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hand held b&w

 
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harkness



Joined: 14 Aug 2001
Posts: 4

PostPosted: Thu Nov 15, 2001 10:34 pm    Post subject: Reply with quote

any tips on hand holding a crown graphic with b&w film?

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Les



Joined: 09 May 2001
Posts: 2682
Location: Detroit, MI

PostPosted: Fri Nov 16, 2001 2:56 am    Post subject: Reply with quote

V E R Y S T I L L.

okay I had to do that. I usually put my left hand through the strap then "cup my hand" so the strap is pressing against the back of my hand.

After focusing and fiddling, my right thumb goes under the bed, my forfinger is ready to tripsthe shutter, I pull the camera into my body as much as possible, exhale, and trip the shutter. The body release on my camera was never reliable, I ignore it.

Some Crown specials came with a little plastic part screwed to the body above the strap. This allowed a cable release to be used without a tripod. When using this my right hand falls on the right strut, my thumb is under the body so help steady everything.

At all times my elbows are tucked in and yes I've even hunched down abit to allow my arms to rest on my chest.

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alecj



Joined: 09 May 2001
Posts: 853
Location: Alabama

PostPosted: Fri Nov 16, 2001 4:45 pm    Post subject: Reply with quote

For anyone wondering, there's no difference if you use color film instead!
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45PSS



Joined: 28 Sep 2001
Posts: 3233
Location: Mid Peninsula, Ca.

PostPosted: Sat Nov 17, 2001 6:10 am    Post subject: Reply with quote

All photo courses I've been in say take a breath, let half of it out, hold and squeze the shutter release. It works, I'm stable enough to do a 1/10 sec with 35mm.
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LelandRay



Joined: 24 May 2001
Posts: 115
Location: Mississippi

PostPosted: Fri Nov 23, 2001 4:39 am    Post subject: Reply with quote

Quote:

On 2001-11-16 22:10, 45PSS wrote:
All photo courses I've been in say take a breath, let half of it out, hold and squeze the shutter release. It works, I'm stable enough to do a 1/10 sec with 35mm.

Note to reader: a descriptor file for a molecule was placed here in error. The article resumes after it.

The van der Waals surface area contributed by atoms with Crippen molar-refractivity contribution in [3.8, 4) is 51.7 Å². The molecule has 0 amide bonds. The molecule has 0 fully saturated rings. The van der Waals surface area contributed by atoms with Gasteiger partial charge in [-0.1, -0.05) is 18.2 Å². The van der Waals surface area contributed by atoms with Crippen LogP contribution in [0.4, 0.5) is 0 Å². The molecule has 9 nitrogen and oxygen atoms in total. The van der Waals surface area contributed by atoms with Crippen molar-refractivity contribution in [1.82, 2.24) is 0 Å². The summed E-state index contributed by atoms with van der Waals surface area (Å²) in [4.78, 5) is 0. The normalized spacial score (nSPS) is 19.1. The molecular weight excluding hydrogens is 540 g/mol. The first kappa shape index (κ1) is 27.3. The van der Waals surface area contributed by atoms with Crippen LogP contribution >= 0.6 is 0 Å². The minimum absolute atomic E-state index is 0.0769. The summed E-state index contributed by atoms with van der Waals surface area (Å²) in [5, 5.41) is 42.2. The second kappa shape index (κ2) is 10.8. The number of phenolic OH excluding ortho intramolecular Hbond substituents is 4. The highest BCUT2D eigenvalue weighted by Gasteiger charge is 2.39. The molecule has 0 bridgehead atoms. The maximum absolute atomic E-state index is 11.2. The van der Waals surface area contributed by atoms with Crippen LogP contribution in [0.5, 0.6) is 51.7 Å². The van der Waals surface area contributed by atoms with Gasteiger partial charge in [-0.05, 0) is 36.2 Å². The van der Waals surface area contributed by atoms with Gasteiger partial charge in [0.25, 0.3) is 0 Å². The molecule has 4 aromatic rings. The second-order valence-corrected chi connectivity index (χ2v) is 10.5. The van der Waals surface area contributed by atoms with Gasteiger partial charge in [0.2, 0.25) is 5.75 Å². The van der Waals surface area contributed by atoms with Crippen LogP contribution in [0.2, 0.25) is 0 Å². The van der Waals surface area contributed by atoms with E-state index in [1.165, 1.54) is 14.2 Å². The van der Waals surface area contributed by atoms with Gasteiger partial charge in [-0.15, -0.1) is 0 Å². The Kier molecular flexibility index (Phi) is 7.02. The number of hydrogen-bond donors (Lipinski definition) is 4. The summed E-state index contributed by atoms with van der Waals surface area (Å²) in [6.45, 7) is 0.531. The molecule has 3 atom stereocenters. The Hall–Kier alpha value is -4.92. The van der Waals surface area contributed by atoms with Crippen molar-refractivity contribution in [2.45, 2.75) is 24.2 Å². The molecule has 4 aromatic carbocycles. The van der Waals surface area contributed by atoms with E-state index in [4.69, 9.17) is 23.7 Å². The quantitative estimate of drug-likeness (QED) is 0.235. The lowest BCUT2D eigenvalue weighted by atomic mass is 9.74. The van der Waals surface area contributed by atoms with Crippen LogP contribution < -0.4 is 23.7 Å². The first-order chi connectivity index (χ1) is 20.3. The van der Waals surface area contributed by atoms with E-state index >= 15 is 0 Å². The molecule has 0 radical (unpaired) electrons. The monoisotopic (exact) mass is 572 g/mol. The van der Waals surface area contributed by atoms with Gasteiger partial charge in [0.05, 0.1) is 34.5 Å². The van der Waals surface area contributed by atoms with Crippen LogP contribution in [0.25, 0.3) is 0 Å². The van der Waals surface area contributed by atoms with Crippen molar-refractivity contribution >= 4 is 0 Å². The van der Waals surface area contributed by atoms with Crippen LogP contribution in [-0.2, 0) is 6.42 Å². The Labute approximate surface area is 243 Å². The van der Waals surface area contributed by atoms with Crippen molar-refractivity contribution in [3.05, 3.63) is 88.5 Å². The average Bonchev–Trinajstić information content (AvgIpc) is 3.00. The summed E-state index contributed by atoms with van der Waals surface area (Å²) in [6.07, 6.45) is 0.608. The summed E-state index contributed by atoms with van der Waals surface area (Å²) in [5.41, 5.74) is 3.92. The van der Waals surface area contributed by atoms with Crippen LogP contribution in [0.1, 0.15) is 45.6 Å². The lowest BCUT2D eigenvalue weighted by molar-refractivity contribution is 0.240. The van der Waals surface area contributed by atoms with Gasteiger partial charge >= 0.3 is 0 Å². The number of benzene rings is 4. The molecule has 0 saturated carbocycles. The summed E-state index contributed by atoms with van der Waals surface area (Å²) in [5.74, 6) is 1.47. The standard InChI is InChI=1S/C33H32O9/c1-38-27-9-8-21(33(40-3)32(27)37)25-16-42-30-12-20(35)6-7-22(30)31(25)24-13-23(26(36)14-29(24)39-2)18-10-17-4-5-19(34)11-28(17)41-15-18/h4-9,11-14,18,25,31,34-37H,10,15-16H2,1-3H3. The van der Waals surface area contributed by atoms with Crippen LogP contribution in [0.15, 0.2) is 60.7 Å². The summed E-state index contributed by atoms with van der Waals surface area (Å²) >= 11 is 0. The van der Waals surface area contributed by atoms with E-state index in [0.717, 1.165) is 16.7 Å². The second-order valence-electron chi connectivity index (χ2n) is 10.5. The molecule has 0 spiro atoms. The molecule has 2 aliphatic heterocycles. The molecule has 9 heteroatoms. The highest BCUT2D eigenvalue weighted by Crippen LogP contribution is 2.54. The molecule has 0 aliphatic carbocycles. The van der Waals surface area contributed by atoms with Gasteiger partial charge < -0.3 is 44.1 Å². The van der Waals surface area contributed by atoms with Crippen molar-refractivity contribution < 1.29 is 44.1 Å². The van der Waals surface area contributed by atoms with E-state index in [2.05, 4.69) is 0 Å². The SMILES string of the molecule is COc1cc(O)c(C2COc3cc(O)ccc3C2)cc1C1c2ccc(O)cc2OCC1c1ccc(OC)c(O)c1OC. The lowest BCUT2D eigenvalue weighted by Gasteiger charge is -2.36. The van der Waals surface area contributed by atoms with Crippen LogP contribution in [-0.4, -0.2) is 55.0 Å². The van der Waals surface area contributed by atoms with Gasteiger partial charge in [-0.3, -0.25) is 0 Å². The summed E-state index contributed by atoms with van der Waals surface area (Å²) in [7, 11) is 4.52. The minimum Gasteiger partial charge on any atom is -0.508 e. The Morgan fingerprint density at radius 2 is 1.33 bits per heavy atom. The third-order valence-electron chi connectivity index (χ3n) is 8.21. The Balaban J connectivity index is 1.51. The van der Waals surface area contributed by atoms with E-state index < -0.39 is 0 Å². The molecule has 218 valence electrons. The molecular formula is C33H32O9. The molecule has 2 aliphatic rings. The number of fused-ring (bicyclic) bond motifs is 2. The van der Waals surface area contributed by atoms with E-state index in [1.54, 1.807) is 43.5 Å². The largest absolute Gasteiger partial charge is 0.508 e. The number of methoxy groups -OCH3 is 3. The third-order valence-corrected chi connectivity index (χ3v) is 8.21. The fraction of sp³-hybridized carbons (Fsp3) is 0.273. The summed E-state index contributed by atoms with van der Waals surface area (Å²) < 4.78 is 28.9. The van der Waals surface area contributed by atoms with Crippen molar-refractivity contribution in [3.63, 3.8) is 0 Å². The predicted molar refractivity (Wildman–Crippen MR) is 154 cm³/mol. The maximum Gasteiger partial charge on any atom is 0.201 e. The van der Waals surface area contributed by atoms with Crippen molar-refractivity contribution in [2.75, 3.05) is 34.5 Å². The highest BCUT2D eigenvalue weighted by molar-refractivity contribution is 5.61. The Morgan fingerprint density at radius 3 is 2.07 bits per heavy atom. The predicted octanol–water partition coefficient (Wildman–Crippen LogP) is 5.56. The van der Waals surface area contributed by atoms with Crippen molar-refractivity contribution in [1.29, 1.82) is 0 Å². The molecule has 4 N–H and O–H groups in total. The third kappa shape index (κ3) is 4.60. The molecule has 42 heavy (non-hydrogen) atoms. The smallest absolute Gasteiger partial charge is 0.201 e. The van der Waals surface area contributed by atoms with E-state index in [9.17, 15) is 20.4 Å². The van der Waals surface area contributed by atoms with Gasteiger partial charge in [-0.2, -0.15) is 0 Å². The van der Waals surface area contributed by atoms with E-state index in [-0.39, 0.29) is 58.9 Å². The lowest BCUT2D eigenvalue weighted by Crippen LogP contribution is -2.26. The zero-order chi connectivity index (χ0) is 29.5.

I didn't hear that in a photo course, but I heard it on the rifle range often enough.

The technique is useful for either kind of shooting, since what you're doing is trying to limit motion.
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daleraby



Joined: 24 Nov 2001
Posts: 60
Location: Green Bay, Wisconsin

PostPosted: Sat Nov 24, 2001 3:28 pm    Post subject: Reply with quote

That half breath out advice is good... on the rifle range or shooting low-light with Panatomic X or Verichrome Pan (am I dating myself?)

Also, another technique used on rifle ranges is to squeeze rather than pull a trigger. You don't want to try to quickly press that release, do it slowly and carefully so as not to shake the camera. Most lenses suitable for a Crown Graphic have a cable release attachment point. You can still find pneumatic bulb cable releases. You can then hold the bulb in your left hand against the camera body, squeezing it for a smooth release. This may work better for some than others. Speed Graphics, at least mine, has a cable release socket on the camera body for the focal plane shutter.

Probably the best advice would be not to hand hold at all. A good rifleman shooting a heavy black powder flintlock will rest his weapon against a tree, or better yet cradle it in between a pair of "shooting sticks". Flintlocks have a very long "lock time" and "hang time", and there is a noticable lag between the release of the flint and the strike of it, as well as the time required for ignition of the powder in the primer pan, the ignition of the main charge, and the time required for the bullet to exit the barrel. Being absolutely steady is critical if you want to win the turkey shoot or take that trophy buck home.

A Crown Graphic is fairly heavy, though not as heavy as a Speed Graphic. Get yourself a tripod or a monopod. A monopod can be used almost as quickly as hand holding, and it leaves your other hand free for focusing, checking your Weston Master IV again, and releasing the shutter, with or without the cable release.

Dale A. Raby
Editor/Publisher
The Green Bay Web
http://www.thegreenbayweb.com
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